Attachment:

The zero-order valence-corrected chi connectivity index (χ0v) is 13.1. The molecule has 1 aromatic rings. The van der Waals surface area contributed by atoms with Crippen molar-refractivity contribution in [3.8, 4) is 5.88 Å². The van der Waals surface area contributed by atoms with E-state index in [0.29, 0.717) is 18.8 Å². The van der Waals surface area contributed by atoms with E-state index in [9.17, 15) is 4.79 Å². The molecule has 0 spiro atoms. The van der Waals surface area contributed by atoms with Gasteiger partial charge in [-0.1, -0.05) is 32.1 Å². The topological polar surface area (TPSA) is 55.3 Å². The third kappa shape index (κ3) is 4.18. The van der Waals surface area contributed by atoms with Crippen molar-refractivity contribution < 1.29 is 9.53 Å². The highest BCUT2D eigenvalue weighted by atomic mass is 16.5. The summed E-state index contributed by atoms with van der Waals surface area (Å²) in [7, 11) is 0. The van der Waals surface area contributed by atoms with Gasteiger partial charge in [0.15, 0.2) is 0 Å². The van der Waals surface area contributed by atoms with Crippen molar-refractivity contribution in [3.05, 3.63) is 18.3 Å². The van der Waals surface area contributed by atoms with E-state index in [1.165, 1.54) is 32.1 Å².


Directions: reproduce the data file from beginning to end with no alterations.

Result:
The zero-order valence-corrected chi connectivity index (χ0v) is 13.1. The molecule has 1 aromatic rings. The van der Waals surface area contributed by atoms with Crippen molar-refractivity contribution in [3.8, 4) is 5.88 Å². The van der Waals surface area contributed by atoms with E-state index in [0.29, 0.717) is 18.8 Å². The van der Waals surface area contributed by atoms with E-state index in [9.17, 15) is 4.79 Å². The molecule has 0 spiro atoms. The van der Waals surface area contributed by atoms with Gasteiger partial charge in [-0.1, -0.05) is 32.1 Å². The topological polar surface area (TPSA) is 55.3 Å². The third kappa shape index (κ3) is 4.18. The van der Waals surface area contributed by atoms with Crippen molar-refractivity contribution < 1.29 is 9.53 Å². The highest BCUT2D eigenvalue weighted by atomic mass is 16.5. The summed E-state index contributed by atoms with van der Waals surface area (Å²) in [7, 11) is 0. The van der Waals surface area contributed by atoms with Gasteiger partial charge in [0.15, 0.2) is 0 Å². The van der Waals surface area contributed by atoms with Crippen molar-refractivity contribution in [3.05, 3.63) is 18.3 Å². The van der Waals surface area contributed by atoms with E-state index in [1.165, 1.54) is 32.1 Å².